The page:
to watch over the health of the insured, and to

This are excluded from the benefit of the insurance,

impose upon them medical treatment.

medical treatment is in some cases preventive, although their employers are obliged to contribute just as much as if the said foreigners checking the progress of tuberculosis in Ger

and is thought to have had a certain effect in were Germans. In return for his or her contributions the worker is guaranteed (1) a pension

many. Broadly speaking, the German system in case of incapacity to go on working ; (2) an

of combining state aid with the contributions

both of the worker and of his employer seems old-age pension, to begin at seventy ; (3) med. ical attendance ; (4) in certain cases the repay.

to meet a great many social and economic objecment of the contributions paid in.

tions which are frequently urged against all oldage pension proposals. Of course, a great deal

depends in the practical working of the scheme It will be observed that what might seem to

on the relative proportions of these three contri

butions, and it is notable that since the inaugube the long postponement of the old-age pen

ration of this German system, in 1889, a good sion is mitigated by the fact that in almost every case the worker begins to draw the pen

many modifications in points of detail have had sion for incapacity to go on working before at

to be made as the result of experience. The

German system 'is largely worked in its details taining the age of seventy.

No one can draw

by means of cards, on which the worker or his the old-age pension who has not attained the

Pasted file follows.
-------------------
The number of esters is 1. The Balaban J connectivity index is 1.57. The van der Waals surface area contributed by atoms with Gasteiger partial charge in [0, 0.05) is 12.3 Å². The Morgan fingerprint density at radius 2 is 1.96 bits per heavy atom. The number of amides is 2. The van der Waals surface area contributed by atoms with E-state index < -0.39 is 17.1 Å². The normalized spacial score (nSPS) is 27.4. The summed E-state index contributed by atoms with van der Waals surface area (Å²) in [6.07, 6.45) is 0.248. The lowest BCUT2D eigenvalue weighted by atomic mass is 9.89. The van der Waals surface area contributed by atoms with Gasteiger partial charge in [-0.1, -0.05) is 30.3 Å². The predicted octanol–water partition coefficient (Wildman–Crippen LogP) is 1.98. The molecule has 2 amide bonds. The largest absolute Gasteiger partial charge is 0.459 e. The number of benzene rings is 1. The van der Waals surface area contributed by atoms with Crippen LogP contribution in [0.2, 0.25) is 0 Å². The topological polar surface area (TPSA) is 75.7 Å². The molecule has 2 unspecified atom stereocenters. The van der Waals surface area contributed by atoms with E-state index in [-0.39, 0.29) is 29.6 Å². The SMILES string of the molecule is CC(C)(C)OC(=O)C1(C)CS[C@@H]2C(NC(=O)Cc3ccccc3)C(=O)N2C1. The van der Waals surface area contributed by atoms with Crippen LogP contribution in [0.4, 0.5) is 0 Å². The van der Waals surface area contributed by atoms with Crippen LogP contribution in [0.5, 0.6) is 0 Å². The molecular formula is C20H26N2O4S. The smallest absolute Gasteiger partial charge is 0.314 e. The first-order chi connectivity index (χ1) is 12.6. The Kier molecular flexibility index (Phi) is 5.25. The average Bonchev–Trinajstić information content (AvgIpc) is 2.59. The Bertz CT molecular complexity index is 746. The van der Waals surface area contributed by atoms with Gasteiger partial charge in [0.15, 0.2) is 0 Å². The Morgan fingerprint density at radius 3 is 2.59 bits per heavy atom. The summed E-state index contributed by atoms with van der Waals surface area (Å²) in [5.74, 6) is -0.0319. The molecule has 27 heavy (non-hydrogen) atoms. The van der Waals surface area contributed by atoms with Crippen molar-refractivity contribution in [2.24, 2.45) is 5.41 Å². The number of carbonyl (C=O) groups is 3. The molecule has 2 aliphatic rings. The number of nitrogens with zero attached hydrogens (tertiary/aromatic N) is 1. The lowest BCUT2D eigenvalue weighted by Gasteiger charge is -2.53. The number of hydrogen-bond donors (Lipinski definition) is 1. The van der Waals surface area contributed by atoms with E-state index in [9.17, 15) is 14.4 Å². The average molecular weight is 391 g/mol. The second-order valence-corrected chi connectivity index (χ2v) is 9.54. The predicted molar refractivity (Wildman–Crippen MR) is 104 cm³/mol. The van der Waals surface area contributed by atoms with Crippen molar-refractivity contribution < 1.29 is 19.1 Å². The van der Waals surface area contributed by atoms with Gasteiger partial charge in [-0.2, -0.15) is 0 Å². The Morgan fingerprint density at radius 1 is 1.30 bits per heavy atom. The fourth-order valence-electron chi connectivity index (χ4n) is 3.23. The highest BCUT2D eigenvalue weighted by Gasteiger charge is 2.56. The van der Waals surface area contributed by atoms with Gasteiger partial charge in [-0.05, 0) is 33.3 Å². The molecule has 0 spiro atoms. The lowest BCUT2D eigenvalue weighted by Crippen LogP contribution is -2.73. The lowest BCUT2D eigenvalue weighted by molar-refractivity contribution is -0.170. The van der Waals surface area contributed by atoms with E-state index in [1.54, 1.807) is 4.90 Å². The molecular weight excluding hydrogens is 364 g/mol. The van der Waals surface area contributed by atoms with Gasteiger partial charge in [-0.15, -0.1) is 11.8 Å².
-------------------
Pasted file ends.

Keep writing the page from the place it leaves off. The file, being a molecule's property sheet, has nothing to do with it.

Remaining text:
employer places certain special stamps, which age of seventy, and has not paid his contribu

are bought at the post offices, and these cards, tions for 1,200 weeks. The old-age pension is composed of two parts : (1) of an annual sum

when they have reached a sufficient face value,

are transmitted by the police to the insurance of $12.50, being the amount of the state subvention ; and (2) of the sum which is the result

offices, to be placed to the credit of the workers of the worker's insurance itself. This sum de

whose names they bear. Curiously enough, this

system, which seems very simple, is not very pends on the worker's wages, and for this pur

popular in Germany. pose the workers are divided into five classes :


IT is



212.50 to 287.50

Annual wages.


T is natural that at the end of President Roose. $87.50 $15.00

velt's first year in office there should be $87.50 to $137.50

22.50 III. 137.50 to 212.50

various attempts to summarize his achievements. Above $287.50


The North American Review for December presents two such estimates written from wholly

different points of view. The first, by “A ProTHE PENSION FOR INCAPACITY.

gressive Republican," who is described by the The pension for incapacity to go on working editor of the North American as “a thoughtful is only granted at the end of twenty-seven weeks student of politics who holds a chair in one of of sickness, and then only if all hope of a quick the inost prominent of American universities,” cure seems to be gone. The worker must have makes no attempt to disguise its author's warm paid his contribution for at least two hundred personal admiration of Mr. Roosevelt. Recalling weeks if the insurance is compulsory, and for the circumstances under which President Roosefive hundred weeks if it is optional. The pen velt assumed office, this writer declares that al

though the President has been faithful to the pioneer priests in the Northwest, who carried pledge of his accession, preserving the policy of his altar upon his back through the forest and his predecessor, still he has translated that policy across the plains, and whenever he came to a into terms of his own temperament. In addition settlement put it down and celebrated mass. to the twofold duties of the office, the execution He has spoken to the people on the state of of existing laws and the recommendation to Con. the Union,' and recommended to them measgress of measures deemed necessary and expedi ures necessary and expedient ;' and through ent for the future, Mr. Roosevelt has added a them he delivers messages to a Congress not third duty,—that of informing public opinion altogether sympathetic. Yet, in doing this he in the present.